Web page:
Thomas Mann and Norman Ornstein’s The Broken Branch: How Congress is Failing America and How To Get it Back On Track opens with a chapter about the Medicare bill, brought to the house floor on November 23, 2003. Mann and Ornstein describe how this bill was passed, and the “extraordinary” means by which Republican representatives ignored normal congressional conventions, by allowing the vote to stay open hours after it expired. After this brief homage to the corruption plaguing the current congress, the authors discuss more fully the history of “the first branch of government.”
This chapter could easily sound like a college history lesson; however Mann and Ornstein succeed in filling it with colorful anecdotes of Congresses-past. One notable section characterizes Thomas Brackett Reed (who became Republican Speaker of the House in 1889) of Maine as a force to be reckoned with on the floor. Once, the authors relay, Reed remarked that two members of Congress, “never open up their mouths without subtracting from the sum of human knowledge.”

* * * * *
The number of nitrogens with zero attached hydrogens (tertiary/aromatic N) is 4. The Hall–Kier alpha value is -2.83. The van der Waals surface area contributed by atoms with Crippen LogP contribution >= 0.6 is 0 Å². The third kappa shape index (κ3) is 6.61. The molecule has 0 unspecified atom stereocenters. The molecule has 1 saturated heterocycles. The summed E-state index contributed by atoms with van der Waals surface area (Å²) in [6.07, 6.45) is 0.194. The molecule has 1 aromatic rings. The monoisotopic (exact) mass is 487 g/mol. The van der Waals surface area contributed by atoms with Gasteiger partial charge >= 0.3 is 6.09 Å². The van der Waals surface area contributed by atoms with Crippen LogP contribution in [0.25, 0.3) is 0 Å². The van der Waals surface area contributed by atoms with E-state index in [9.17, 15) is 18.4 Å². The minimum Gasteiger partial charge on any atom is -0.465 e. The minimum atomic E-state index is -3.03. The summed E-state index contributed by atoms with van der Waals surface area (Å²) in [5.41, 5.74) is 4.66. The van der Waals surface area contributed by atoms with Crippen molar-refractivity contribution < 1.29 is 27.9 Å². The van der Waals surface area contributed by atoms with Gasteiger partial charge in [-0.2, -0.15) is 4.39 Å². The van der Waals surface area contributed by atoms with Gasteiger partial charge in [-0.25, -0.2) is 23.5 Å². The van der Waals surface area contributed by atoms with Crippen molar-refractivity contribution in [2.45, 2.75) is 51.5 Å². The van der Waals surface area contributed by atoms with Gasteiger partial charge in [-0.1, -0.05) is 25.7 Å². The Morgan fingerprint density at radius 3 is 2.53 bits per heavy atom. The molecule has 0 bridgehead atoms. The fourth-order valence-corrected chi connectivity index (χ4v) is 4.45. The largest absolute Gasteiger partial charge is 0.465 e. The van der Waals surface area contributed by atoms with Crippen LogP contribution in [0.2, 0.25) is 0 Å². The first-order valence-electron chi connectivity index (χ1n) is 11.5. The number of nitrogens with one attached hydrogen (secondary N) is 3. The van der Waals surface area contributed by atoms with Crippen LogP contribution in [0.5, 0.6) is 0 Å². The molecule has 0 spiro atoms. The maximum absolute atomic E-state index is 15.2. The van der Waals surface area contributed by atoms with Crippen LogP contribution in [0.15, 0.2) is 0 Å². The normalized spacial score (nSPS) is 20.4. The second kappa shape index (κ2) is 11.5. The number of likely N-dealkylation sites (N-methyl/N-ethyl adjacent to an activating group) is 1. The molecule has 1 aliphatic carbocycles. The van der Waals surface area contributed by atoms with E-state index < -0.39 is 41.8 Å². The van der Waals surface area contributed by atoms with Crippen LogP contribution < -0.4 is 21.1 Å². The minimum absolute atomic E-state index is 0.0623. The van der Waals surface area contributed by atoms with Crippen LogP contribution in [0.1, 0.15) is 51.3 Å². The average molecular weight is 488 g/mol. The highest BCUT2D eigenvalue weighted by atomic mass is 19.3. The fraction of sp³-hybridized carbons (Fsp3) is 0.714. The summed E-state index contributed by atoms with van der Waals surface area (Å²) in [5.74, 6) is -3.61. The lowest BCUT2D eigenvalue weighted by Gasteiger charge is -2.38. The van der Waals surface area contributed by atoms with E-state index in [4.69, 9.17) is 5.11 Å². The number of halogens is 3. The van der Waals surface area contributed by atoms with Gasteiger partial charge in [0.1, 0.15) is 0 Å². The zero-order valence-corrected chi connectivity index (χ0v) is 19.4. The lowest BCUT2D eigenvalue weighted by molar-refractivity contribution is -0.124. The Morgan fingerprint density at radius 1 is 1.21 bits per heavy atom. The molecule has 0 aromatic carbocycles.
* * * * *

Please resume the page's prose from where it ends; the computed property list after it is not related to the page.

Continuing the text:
The book also references the attempt by 19th century Jeffersonians to remove Supreme Court Justice Samuel Chase from the bench. It puts in perspective the conflicts between the legislative and judicial branches. While checks and balances are important, judges once appointed, should not be impeached for ethical decisions they make on the bench.
“The Seeds of the Contemporary Problem,” chapter is next up.
While we keep reading you should figure out when you are going to vote tomorrow. Why? Because the Tuesday after Halloween is the scariest day of all!